LINDA: Parks, trails, open spaces and playgrounds are very important to the makeup of a community's quality of life factors. In particular, I would like to see connections made to all of them that lends itself to continuing the "walkability" factor as well as for bicycles since many of our citizens enjoy the current trails in Palmer. As for the budget process, we must first fund all of the necessary functions of the city, such as police and fire protection and public works and then make every effort to use any funds available to continue to update, maintain and improve the existing parks and trails. At this time I am unable to attach a dollar amount to that process.
BRAD: The park and trails plan is not completed yet. The city is currently reviewing the needs assessment portion of the plan. This plan is a result of a grant we received from the Mat-Su Health Foundation for $50,000. It will guide necessary maintenance and improvements to our existing parks and trail improvements. No money has been spent implementing the plan. I am willing to spend money on parks and trails if it makes fiscal sense at the time. I do believe however that park and trail improvements have spurred a renewed sense of community pride within the city.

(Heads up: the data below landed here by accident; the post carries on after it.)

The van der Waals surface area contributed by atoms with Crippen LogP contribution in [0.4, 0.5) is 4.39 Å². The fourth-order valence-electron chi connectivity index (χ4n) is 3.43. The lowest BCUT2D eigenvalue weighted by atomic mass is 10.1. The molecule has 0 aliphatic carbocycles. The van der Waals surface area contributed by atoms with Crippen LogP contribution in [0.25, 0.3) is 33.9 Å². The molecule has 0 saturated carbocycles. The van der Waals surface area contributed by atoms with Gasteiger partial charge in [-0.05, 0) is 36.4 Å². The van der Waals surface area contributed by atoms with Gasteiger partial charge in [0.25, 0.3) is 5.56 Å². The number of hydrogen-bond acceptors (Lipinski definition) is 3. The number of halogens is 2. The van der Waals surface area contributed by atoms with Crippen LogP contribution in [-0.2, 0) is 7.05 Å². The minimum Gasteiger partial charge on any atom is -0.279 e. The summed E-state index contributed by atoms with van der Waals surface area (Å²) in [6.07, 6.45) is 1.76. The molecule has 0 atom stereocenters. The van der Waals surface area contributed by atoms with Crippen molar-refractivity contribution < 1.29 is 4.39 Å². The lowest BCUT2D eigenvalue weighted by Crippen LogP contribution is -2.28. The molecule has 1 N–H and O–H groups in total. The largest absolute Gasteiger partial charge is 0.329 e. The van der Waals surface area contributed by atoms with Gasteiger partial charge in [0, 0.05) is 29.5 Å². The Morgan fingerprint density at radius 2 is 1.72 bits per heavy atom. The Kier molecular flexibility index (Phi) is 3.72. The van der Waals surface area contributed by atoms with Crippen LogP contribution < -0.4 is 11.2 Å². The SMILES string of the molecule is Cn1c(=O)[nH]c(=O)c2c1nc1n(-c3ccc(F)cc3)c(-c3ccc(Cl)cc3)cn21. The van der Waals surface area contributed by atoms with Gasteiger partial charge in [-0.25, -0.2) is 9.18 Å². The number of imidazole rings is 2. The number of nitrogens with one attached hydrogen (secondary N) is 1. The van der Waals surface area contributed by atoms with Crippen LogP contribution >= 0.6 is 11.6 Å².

Over the 14 years I have been on the city council my priorities have always been on infrastructure, police and fire, while maintaining an efficient and affordable government. I have always been an advocate for parks and trail improvments, which I feel have been greatly enhanced during my time in office. Revenue to the city is at historical highs, the city council must continue to monitor expenses so that City Council can continue to reinvest the citizen’s money in public improvements that increase the quality of life in Palmer.
Have a question for the candidates? Post it in the comments and we'll let the candidates know so they can answer.